But then, what was safety?

In a sense, the catholic experience in England after Elizabeth’s accession is a kind of tragedy. There is an inevitability about it, with the actions of all parties, all actors inexorably leading to a tightening of the vice, a limiting of freedom, of room for manoeuvre, for the ordinary mass of catholic men and women. The lack of freedom was, by the end of the reign, quite literal: from 1593 a ‘statute of confinement’ forbade recusants – those who did not attend church – from traveling more than five miles from their homes without a licence.

Most of us quite happily lead lives of quiet contradiction on one level or another; it is part of our charm. No-one much asks us to account for ourselves or charges us with hypocrisy or deceit. But the activities of the English government and the catholic church alike – and of their most zealous adherents in particular – brought an impossible level of scrutiny to the lives of catholic England, and with it a bright and unforgiving spotlight on the contradictions of their position.

Thus, what had perhaps been a tolerable existence of mild dishonesty became a life of privation, evasion and fear. The English catholics were forced to choose: but the choice they were offered was not one with which they could live.

Not all of their brethren seemed to care about such dilemmas.

The arrival of Edmund Campion and Robert Persons in England in the summer of 1580 as the first members of the catholic church’s English mission transformed the terms of the debate.

If anyone had intended the two men to slip into England unnoticed, they clearly hadn’t briefed Campion and Persons about the matter. On their way from Rome they made speeches at Bologna and Milan and tried to provoke a disputation in Geneva. The two men – as many fellow English missionaries would after them – had a magniloquent sense of martyrdom and destiny. “It often happens that the first rank of a conquering army is knocked over,” Campion said, grandly. The military metaphor, had it reached Elizabeth’s ears, would hardly have soothed her concerns.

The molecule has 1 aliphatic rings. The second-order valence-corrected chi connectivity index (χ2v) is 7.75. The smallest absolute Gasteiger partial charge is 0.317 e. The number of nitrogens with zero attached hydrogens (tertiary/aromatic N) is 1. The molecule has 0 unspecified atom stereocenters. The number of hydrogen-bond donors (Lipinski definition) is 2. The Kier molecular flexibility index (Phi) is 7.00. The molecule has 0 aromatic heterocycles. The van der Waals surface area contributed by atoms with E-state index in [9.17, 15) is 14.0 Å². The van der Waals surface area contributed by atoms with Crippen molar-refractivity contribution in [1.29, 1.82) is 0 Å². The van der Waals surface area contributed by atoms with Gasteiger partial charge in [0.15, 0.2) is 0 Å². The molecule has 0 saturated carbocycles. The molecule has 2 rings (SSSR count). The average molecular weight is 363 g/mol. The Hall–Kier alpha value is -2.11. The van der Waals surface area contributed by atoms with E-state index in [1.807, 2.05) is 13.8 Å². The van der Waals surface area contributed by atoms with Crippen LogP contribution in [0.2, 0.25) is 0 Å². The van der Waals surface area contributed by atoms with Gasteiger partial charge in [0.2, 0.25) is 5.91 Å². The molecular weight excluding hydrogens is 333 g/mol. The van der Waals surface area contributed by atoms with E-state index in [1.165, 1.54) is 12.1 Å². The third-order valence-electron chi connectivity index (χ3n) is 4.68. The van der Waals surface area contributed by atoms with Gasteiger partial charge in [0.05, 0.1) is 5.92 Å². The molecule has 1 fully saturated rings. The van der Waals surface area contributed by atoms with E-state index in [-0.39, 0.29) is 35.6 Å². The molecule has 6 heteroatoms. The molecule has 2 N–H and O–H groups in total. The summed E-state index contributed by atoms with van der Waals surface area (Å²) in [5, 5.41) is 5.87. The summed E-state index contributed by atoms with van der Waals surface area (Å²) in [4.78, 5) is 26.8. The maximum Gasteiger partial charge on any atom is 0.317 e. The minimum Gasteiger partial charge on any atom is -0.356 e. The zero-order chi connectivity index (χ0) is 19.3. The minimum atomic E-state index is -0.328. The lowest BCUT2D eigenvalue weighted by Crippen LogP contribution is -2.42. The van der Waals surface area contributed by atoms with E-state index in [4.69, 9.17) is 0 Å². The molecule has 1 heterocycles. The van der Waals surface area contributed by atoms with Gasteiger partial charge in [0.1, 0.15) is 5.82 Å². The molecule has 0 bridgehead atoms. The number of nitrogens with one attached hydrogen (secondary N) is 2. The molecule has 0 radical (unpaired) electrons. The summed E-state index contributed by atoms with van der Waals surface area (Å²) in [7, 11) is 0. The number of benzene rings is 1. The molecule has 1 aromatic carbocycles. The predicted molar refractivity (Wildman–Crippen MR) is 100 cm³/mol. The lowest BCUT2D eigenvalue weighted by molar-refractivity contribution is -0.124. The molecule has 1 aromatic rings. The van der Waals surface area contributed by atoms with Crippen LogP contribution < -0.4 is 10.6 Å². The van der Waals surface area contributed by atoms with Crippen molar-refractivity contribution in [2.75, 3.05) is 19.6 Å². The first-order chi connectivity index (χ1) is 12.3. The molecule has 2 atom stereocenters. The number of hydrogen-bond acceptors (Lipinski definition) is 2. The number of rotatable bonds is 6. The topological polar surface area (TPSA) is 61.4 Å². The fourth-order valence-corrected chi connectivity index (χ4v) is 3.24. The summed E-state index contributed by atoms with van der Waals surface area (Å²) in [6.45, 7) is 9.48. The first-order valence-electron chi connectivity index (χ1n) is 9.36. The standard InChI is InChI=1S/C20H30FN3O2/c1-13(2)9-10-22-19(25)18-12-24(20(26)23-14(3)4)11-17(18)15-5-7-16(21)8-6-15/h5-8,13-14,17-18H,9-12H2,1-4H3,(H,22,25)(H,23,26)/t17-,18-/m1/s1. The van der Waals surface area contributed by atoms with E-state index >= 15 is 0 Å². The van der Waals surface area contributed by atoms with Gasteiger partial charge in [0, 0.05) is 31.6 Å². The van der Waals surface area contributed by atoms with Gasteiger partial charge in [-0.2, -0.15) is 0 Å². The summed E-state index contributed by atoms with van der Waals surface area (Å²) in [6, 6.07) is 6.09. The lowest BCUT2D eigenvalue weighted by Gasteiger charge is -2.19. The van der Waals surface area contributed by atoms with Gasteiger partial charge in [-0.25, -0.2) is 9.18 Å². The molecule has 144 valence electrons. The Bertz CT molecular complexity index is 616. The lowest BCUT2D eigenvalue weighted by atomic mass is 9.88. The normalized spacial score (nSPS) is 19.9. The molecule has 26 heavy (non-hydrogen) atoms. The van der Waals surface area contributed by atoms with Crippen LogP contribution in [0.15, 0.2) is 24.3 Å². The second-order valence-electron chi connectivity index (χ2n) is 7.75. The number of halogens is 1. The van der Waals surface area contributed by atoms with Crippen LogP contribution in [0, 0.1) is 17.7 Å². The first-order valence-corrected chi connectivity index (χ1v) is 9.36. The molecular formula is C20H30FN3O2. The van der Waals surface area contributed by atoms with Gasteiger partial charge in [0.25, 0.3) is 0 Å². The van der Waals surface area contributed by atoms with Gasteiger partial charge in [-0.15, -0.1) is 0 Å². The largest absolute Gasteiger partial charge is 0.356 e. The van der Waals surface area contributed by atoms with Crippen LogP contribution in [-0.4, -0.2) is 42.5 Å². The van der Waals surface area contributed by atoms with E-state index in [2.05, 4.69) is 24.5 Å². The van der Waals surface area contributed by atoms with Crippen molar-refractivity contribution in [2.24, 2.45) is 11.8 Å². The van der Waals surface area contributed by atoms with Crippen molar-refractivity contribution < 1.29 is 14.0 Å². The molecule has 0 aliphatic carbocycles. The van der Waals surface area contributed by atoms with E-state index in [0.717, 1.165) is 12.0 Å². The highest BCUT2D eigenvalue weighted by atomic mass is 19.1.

The mission to England claimed to be about religion, not politics. But the passion with which it was proclaimed in its early years made the distinction largely a semantic one. It was equivocation avant la lettre. At the very least, Campion and Persons challenged the laws of the land – that is, challenged the authority of Elizabeth I and her government. If they weren’t explicitly involved in plots to assassinate Elizabeth, as Burghley and others alleged, they certainly helped nurture a climate of thought, a culture of resistance, in which such acts became not just permissable but – eventually – necessary.

It was a difficult and delicate situation for the Catholics in England and most were still trying to find ways of easing their consciences through the thorns without shedding blood. As Childs shows, the line between low-level civil disobedience – or dissent – and sedition was a perilously fine one. Each bled into the other. And it was a line Campion and his successors in the English mission were determinedly oblivious to. The missionaries had all accepted the prospect of martyrdom; some clearly relished it. They were – as Campion himself noted – dead to the world already. Those they ministered to had made no such peace; but they had the choice foisted on them no matter what.

When Campion was captured, the government went out of its way to charge him with treason under the statutes dating from the reign of Edward III. That is, they wanted to ensure his crimes were seen as political, not theological. And that would continue to be the frame through which the state defined its actions.

In its simplest expression, this became known as the ‘bloody question’: in the event of an invasion, of war, whose side were you on? Would an English catholic choose God or Caesar, conscience or crown?

Lord Vaux was one of those accused of having aided Campion. But did that make him part of a catholic fifth column? Where did the dictates of conscience become seditious opposition? What were public protestations of loyalty to the queen worth if those making them also welcomed members of the English mission into their homes, succoured, fed and supported them? Where did treason begin?